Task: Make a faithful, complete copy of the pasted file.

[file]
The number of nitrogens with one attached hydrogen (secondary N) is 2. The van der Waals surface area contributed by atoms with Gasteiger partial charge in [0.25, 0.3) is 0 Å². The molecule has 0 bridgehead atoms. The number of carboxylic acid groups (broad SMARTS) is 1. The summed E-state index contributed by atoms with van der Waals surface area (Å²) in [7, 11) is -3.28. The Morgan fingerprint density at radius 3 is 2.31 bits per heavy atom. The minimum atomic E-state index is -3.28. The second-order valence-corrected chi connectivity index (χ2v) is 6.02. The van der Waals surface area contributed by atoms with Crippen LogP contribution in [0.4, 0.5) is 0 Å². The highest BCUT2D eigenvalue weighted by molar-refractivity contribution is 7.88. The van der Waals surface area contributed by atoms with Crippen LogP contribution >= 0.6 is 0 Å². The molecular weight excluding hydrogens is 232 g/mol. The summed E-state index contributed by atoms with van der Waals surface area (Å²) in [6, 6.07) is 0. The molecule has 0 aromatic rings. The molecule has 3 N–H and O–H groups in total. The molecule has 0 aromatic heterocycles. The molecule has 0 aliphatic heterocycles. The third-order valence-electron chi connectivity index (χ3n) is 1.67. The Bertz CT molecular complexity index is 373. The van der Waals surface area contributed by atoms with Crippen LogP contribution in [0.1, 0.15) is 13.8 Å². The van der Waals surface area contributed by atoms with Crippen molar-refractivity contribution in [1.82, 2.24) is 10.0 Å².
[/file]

The number of nitrogens with one attached hydrogen (secondary N) is 2. The van der Waals surface area contributed by atoms with Gasteiger partial charge in [0.25, 0.3) is 0 Å². The molecule has 0 bridgehead atoms. The number of carboxylic acid groups (broad SMARTS) is 1. The summed E-state index contributed by atoms with van der Waals surface area (Å²) in [7, 11) is -3.28. The Morgan fingerprint density at radius 3 is 2.31 bits per heavy atom. The minimum atomic E-state index is -3.28. The second-order valence-corrected chi connectivity index (χ2v) is 6.02. The van der Waals surface area contributed by atoms with Crippen LogP contribution in [0.4, 0.5) is 0 Å². The highest BCUT2D eigenvalue weighted by molar-refractivity contribution is 7.88. The van der Waals surface area contributed by atoms with Crippen LogP contribution >= 0.6 is 0 Å². The molecular weight excluding hydrogens is 232 g/mol. The summed E-state index contributed by atoms with van der Waals surface area (Å²) in [6, 6.07) is 0. The molecule has 0 aromatic rings. The molecule has 3 N–H and O–H groups in total. The molecule has 0 aromatic heterocycles. The molecule has 0 aliphatic heterocycles. The third-order valence-electron chi connectivity index (χ3n) is 1.67. The Bertz CT molecular complexity index is 373. The van der Waals surface area contributed by atoms with Crippen LogP contribution in [0.1, 0.15) is 13.8 Å². The van der Waals surface area contributed by atoms with Crippen molar-refractivity contribution in [1.82, 2.24) is 10.0 Å².